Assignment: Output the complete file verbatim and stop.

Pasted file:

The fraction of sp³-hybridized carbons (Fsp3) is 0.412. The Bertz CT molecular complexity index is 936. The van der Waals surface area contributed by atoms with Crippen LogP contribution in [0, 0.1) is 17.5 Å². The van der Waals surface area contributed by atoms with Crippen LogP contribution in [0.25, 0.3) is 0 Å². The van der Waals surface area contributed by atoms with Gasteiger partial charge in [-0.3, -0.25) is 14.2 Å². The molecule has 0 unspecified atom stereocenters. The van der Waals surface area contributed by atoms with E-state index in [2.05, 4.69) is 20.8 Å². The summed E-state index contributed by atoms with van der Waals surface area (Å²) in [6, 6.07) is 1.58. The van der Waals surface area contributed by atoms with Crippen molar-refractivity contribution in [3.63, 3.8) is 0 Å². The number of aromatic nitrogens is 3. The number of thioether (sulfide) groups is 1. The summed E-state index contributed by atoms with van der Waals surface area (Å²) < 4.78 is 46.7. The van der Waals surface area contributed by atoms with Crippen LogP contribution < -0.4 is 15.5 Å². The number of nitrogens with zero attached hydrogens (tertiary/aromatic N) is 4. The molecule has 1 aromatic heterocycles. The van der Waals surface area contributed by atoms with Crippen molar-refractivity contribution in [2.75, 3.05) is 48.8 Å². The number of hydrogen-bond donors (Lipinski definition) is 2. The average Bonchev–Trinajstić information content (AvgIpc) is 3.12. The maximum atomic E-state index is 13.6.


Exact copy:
The fraction of sp³-hybridized carbons (Fsp3) is 0.412. The Bertz CT molecular complexity index is 936. The van der Waals surface area contributed by atoms with Crippen LogP contribution in [0, 0.1) is 17.5 Å². The van der Waals surface area contributed by atoms with Crippen LogP contribution in [0.25, 0.3) is 0 Å². The van der Waals surface area contributed by atoms with Gasteiger partial charge in [-0.3, -0.25) is 14.2 Å². The molecule has 0 unspecified atom stereocenters. The van der Waals surface area contributed by atoms with E-state index in [2.05, 4.69) is 20.8 Å². The summed E-state index contributed by atoms with van der Waals surface area (Å²) in [6, 6.07) is 1.58. The van der Waals surface area contributed by atoms with Crippen molar-refractivity contribution in [3.63, 3.8) is 0 Å². The number of aromatic nitrogens is 3. The number of thioether (sulfide) groups is 1. The summed E-state index contributed by atoms with van der Waals surface area (Å²) < 4.78 is 46.7. The van der Waals surface area contributed by atoms with Crippen LogP contribution < -0.4 is 15.5 Å². The number of nitrogens with zero attached hydrogens (tertiary/aromatic N) is 4. The molecule has 1 aromatic heterocycles. The van der Waals surface area contributed by atoms with Crippen molar-refractivity contribution in [2.75, 3.05) is 48.8 Å². The number of hydrogen-bond donors (Lipinski definition) is 2. The average Bonchev–Trinajstić information content (AvgIpc) is 3.12. The maximum atomic E-state index is 13.6.